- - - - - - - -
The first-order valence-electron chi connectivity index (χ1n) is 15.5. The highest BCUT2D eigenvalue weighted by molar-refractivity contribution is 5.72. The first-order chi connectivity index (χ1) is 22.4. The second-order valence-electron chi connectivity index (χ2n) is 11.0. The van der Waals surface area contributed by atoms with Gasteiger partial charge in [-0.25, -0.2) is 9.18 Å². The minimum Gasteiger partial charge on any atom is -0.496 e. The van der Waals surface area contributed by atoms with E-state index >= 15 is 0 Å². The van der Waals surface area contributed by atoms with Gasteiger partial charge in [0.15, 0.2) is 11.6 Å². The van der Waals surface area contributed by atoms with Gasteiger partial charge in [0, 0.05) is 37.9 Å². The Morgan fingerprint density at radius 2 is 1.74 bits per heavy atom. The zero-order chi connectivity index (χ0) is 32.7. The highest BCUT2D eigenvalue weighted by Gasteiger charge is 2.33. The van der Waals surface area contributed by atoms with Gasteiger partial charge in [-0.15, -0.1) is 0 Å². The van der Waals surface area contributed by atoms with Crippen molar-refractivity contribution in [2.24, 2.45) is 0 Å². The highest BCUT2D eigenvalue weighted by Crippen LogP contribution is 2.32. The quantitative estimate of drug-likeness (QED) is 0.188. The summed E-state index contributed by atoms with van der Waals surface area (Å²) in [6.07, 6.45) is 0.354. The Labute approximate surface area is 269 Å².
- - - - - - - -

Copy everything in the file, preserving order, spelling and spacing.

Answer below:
The first-order valence-electron chi connectivity index (χ1n) is 15.5. The highest BCUT2D eigenvalue weighted by molar-refractivity contribution is 5.72. The first-order chi connectivity index (χ1) is 22.4. The second-order valence-electron chi connectivity index (χ2n) is 11.0. The van der Waals surface area contributed by atoms with Gasteiger partial charge in [-0.25, -0.2) is 9.18 Å². The minimum Gasteiger partial charge on any atom is -0.496 e. The van der Waals surface area contributed by atoms with E-state index >= 15 is 0 Å². The van der Waals surface area contributed by atoms with Gasteiger partial charge in [0.15, 0.2) is 11.6 Å². The van der Waals surface area contributed by atoms with Gasteiger partial charge in [0, 0.05) is 37.9 Å². The Morgan fingerprint density at radius 2 is 1.74 bits per heavy atom. The zero-order chi connectivity index (χ0) is 32.7. The highest BCUT2D eigenvalue weighted by Gasteiger charge is 2.33. The van der Waals surface area contributed by atoms with Gasteiger partial charge in [-0.15, -0.1) is 0 Å². The van der Waals surface area contributed by atoms with Crippen molar-refractivity contribution in [2.24, 2.45) is 0 Å². The highest BCUT2D eigenvalue weighted by Crippen LogP contribution is 2.32. The quantitative estimate of drug-likeness (QED) is 0.188. The summed E-state index contributed by atoms with van der Waals surface area (Å²) in [6.07, 6.45) is 0.354. The Labute approximate surface area is 269 Å².